Johnson has continued to insist that no rules were broken but the video has led to a senior press officer resigning and Johnson ordering an investigation.
The Christmas party allegations are “a real problem” for Johnson, said Bale.
“It exposes a degree of hypocrisy, which most people find very difficult to swallow, not least because most people were following the rules and remember quite how miserable that sometimes made their festive season,” he said.
The public’s anger has been intensified by growing concerns over the Omicron variant and how it could affect this year’s Christmas celebrations.
The UK registered a third straight day of record COVID cases, with 88,376 new infections on Thursday. Rules on mask-wearing and working from home have been tightened.
Last week, Johnson suffered the worst revolt of his premiership as backbenchers ignored his plea to support the introduction of COVID passports.
“The rebels are haemorrhaging,” one government minister said after the meeting.
The prime minister was forced to rely on support from Labour MPs to pass the plans and after the rebellion, Labour leader Sir Keir Starmer suggested that Johnson had lost the “trust and the authority” to govern the country.
“On the one hand, [the rebellion] stresses long-running tensions within his party that have to be carefully managed,” said Flinders. “On the other, in some ways, the second-wave pandemic creates a distraction for Boris that will take the agenda away from concerns about his ethical standards in office.”
Johnson’s popularity bounced during the UK’s largely successful vaccination campaign earlier this year.
Experts say that he may be hoping that the current vaccination booster campaign will allow him to repair his image.
On Monday, Johnson promised to deliver 18 million booster shots by New Year’s Day in order to reach all adults. But amid reports of hours-long queues at vaccination sites, doubts are growing over how feasible the target is.
“If he is seen to fail in that respect, then he has another problem,” said Bale.
Medical experts argue that even if the National Health Service (NHS) reaches this goal, it will not be enough to curb the spread of Omicron as cases are already doubling every two to three days.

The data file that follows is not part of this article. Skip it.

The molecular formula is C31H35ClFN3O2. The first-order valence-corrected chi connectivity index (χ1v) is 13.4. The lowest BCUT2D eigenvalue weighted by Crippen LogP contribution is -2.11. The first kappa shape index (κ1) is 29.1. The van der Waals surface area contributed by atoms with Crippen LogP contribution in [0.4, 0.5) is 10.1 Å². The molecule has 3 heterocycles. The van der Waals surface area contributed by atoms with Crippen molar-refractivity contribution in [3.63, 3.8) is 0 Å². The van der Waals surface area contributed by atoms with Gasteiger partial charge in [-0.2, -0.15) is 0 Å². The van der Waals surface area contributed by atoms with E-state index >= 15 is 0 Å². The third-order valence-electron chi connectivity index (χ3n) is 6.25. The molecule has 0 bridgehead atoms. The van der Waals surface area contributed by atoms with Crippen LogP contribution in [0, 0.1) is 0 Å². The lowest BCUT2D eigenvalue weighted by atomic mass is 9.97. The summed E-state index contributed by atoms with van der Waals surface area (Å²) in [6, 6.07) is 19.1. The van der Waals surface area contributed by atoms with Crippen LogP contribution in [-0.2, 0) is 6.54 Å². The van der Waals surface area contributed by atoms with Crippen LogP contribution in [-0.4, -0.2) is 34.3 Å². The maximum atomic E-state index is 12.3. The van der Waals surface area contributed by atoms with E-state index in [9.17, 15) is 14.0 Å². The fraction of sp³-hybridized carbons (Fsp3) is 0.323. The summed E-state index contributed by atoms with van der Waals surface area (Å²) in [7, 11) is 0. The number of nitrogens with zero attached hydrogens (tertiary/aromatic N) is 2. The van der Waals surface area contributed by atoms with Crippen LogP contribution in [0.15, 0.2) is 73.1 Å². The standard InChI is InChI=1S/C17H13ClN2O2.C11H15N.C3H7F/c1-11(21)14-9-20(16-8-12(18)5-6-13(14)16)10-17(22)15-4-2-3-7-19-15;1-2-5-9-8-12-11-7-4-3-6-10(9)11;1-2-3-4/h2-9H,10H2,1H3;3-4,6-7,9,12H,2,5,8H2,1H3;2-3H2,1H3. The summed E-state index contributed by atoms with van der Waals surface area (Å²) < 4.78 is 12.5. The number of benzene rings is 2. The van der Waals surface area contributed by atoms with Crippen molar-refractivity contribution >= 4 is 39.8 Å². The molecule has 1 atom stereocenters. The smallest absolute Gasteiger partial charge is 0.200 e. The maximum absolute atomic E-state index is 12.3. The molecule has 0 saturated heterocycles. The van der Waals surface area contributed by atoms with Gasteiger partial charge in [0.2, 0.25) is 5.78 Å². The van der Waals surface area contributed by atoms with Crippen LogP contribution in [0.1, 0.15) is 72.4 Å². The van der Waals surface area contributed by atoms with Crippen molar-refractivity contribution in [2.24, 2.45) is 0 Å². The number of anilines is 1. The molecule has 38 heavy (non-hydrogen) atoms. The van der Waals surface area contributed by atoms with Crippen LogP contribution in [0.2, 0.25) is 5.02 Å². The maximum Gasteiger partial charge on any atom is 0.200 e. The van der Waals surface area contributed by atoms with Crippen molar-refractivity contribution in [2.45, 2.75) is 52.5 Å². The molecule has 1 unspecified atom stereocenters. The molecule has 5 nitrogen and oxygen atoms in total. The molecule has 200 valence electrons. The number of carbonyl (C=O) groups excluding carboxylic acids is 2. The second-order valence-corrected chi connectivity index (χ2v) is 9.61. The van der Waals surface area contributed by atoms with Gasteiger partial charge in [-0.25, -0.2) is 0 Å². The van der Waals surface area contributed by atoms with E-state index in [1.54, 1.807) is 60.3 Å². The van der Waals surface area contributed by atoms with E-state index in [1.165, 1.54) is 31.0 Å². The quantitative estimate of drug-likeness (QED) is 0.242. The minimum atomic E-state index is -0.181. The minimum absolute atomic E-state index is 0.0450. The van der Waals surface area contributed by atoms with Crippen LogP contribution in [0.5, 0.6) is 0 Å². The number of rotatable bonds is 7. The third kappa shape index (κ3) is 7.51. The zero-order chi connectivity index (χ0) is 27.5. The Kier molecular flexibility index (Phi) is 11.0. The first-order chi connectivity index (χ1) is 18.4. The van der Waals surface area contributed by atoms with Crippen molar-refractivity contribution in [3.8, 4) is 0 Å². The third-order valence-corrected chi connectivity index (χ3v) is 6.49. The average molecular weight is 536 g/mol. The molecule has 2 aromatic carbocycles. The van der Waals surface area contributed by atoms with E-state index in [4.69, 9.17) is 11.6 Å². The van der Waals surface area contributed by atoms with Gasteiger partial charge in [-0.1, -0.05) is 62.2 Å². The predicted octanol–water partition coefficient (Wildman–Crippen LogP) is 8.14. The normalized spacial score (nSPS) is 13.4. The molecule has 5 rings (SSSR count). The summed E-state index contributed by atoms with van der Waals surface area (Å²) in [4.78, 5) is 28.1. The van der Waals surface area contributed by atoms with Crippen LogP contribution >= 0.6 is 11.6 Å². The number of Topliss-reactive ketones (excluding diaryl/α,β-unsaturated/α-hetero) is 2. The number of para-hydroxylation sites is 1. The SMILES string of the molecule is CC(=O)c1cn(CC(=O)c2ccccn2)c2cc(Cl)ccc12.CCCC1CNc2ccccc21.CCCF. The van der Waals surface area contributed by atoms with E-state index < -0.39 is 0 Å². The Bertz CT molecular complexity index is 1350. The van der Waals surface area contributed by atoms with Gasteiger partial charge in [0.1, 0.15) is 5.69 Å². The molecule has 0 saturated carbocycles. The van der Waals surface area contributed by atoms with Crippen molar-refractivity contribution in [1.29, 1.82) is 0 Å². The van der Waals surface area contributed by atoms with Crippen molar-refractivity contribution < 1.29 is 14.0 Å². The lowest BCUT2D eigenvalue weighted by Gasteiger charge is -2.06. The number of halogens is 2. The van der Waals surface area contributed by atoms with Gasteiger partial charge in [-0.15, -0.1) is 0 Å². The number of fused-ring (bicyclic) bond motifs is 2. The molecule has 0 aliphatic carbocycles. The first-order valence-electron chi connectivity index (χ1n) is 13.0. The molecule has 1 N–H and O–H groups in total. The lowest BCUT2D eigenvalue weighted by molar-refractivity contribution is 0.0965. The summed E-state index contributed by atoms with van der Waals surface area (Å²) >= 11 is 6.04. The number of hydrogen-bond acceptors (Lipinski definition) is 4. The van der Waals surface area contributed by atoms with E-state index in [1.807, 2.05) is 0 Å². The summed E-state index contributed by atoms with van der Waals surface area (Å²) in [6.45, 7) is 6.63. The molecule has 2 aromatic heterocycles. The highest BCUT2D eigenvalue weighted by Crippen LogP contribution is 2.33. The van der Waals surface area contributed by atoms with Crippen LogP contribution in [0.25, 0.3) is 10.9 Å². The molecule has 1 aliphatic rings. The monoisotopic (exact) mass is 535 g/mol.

The British Medical Association (BMA), which represents UK doctors, has called for the introduction of tougher measures, a move Johnson has refused to rule out.
It also warned that the NHS is “severely understaffed” and that maintaining normal services alongside the booster programme is “potentially impossible”.
But tougher measures could put Johnson on a collision course again with his Conservative party members.
Johnson’s hold on power will be secure if he can prevent the Labour Party from opening up a double-digit lead for a number of months, analysts predicted.
But experts highlighted that the government’s problems do not end with resolving the issues related to the recent scandals.
The government has more profound problems, including the economic fallout from the pandemic, they said.
Johnson needs to “get a grip of the domestic policy agenda and turn ‘levelling-up’ from a strapline into a strategy,” said Flinders.
He currently has a “trust problem”, even among his own backbenchers.
“As the next general election comes closer, then so too does the anxiety among the party about whether the prime minister can ever focus down on the hard – but often boring and very technical – business of governing,” said Flinders.
Hayward added: “The problems have been made by Johnson. So, in essence it comes down to him.
“He has to convince people that have been slipping away from him in the past few weeks that he wants and can be prime minister.”